Financial management and strategy is often rated as one of the biggest challenges entrepreneurs face in their businesses on a daily basis. The start of the new year is the perfect time to look back at your business’ performance in the past year and recalibrate with a plan and strategy for bigger success in the new year.
SME South Africa takes a look at some of the insightful pieces of advice from leading thought leaders, industry experts and entrepreneurs in the trenches.
Here are some money lessons that will ensure your business begins 2016 on the right note.
What to do with the festive season profits
Many businesses come out of the festive season with big profits, particularly retail businesses. Business owners should, however, be careful about how they spend that cash and ensure they maximise those profits.
“Profits earned during the festive season can go a long way to help SMEs prepare for the tough times and even quieter periods at the beginning of the year,” says Elize Giese, head of business investments at FNB.
She says that business owners can do this by saving and investing their festive season profits.
“A business with unpredictable cash flow projections could be better suited for short-term investments that provide for more liquidity and flexibility – should the business owner need to access the funds immediately. Businesses with a more stable cash flow should look at investing in longer term assets that provide for higher returns,” she says.
“Furthermore, long-term savings are essential to ensure the sustainability of businesses, especially in times of economic uncertainty.”
Where your money should be going
Eliminating unnecessary spending and keeping a tight budget is an important element of a successful business, but just as important is knowing what to spend money on.
Don’t be afraid to pay for legal advice, says Johan Cilliers, CEO and founder of Task Monkey.
“Entrepreneurs know how to make money, but where most stumble is when it comes to the legal aspects of a business such as registering your company’s name, employee laws, permits, licenses and trademark issues,” he says.
The biggest spend in most small businesses is the staff and you need to lay a strong foundation with good people, says Kirsty Rowett, founder of Cape Town-based experiential food agency, Source Food.
“Employ the best staff you can afford and pay them fairly. Try not to work with friends, unless they bring specialist skills to the business. Spend money on employee welfare and keep morale high by creating a positive environment with a few fun office perks,” she advises.
Money wasters all small businesses should avoid
Entrepreneurs should avoid wasting money by paying for things they can do themselves, says Ncamisile Maphumulo, founder of the Coastal Nephrology Centre. She says despite your good intentions, everytime you spend money it must make economic sense. “When your business cannot afford it, you pull up your sleeves and do it yourself,” she says.
Maphumulo also advices business owners to go easy on the cash withdrawals, particularly if it comes from the business account. “I used to do a lot of withdrawals, then come month end I couldn’t pinpoint exactly what that money was for. Every cent should be accounted for,” she says.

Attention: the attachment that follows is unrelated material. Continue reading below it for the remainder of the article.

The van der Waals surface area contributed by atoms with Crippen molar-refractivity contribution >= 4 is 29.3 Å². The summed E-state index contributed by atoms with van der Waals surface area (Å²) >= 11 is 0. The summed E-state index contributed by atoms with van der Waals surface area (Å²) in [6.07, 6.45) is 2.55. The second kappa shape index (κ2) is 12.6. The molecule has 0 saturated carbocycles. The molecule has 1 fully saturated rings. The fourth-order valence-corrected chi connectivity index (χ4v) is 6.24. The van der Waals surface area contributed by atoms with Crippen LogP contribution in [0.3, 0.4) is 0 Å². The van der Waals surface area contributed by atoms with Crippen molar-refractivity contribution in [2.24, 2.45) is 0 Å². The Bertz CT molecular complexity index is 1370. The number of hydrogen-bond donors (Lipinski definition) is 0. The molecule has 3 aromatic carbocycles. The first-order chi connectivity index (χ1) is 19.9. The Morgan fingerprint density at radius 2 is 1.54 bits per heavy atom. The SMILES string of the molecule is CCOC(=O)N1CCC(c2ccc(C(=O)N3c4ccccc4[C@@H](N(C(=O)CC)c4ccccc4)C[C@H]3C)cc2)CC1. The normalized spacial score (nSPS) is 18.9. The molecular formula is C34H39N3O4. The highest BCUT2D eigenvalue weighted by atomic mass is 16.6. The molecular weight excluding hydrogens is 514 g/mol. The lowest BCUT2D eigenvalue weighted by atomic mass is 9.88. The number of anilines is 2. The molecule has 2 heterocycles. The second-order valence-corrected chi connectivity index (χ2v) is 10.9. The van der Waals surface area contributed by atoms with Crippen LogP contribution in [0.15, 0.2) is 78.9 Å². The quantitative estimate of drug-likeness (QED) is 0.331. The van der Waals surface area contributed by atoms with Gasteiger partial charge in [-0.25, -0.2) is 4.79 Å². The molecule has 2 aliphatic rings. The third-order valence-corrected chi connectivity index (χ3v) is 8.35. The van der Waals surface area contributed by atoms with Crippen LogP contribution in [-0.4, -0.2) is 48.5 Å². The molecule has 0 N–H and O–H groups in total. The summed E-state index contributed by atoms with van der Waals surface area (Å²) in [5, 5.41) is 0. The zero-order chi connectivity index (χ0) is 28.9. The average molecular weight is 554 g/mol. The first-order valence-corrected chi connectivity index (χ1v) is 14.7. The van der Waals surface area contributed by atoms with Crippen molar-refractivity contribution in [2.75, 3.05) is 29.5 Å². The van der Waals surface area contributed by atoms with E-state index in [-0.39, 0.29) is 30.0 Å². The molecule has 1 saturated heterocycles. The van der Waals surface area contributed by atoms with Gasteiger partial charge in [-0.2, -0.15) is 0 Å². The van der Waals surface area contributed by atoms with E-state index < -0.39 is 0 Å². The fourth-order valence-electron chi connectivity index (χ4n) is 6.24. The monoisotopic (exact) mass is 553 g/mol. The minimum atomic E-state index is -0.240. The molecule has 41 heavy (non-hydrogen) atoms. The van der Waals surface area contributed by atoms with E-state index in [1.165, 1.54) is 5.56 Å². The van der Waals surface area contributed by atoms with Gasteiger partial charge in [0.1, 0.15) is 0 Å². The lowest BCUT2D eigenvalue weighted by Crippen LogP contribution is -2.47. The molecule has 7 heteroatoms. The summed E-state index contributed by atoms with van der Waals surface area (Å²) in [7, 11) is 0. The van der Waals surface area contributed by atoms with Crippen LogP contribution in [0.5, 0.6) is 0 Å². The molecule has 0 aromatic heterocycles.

Get your bootstrapping budget right
Finding the best ways save money is every bootstrapping startup’s goal. Author of The Anxious Entrepreneur and the founder of Startup Picnic, Tiisetso Maloma offers entrepreneurs 3 pieces of bootstrapping advice that could save you time and money.
He says, “Firstly, look at what, ideally, it would cost to start. Secondly, break the activities down to simple tasks and requirements. Thirdly, select which areas you think are crucial to the success of the business and those you can do without but still be able to, for example, produce the product, market it and distribute it.”
Maloma says bootstrapping is essentially done with sales cash when your customers pay, so it is important to get the cash ASAP. As much as getting new clients is important, bootstrapping businesses should not neglect the old ones, repeat business is key and easier, he says and adds that monitoring costs closely and figure out ways to reduce them is the surest ways to ensuring you get the bootstrap budget right.
Keep personal finances in check through financial planning
Maintaining the balance between managing their business and personal finances is often a tricky tightrope walk for many entrepreneurs. Financial planning is the best way to get the balance right, says associate consultant at Alexander Forbes, Bantu Bam and financial advisor with financial services company, Discovery, Reshma Ansary.
“Financial planning means that you have the correct financial disciplines in place and understand the value of money,” says Bam.
His advice to entrepreneurs is to treat themselves as an employee, “Particularly when it comes to a cash business as this increases the temptation to spend any cash in hand. I believe this is often the downfall of smaller businesses,” he says.
Ansary advises entrepreneurs to get help, “Ask a professional financial planner to help you manage your finances. Doing it yourself would be like asking a beautician to do the job of a dentist.”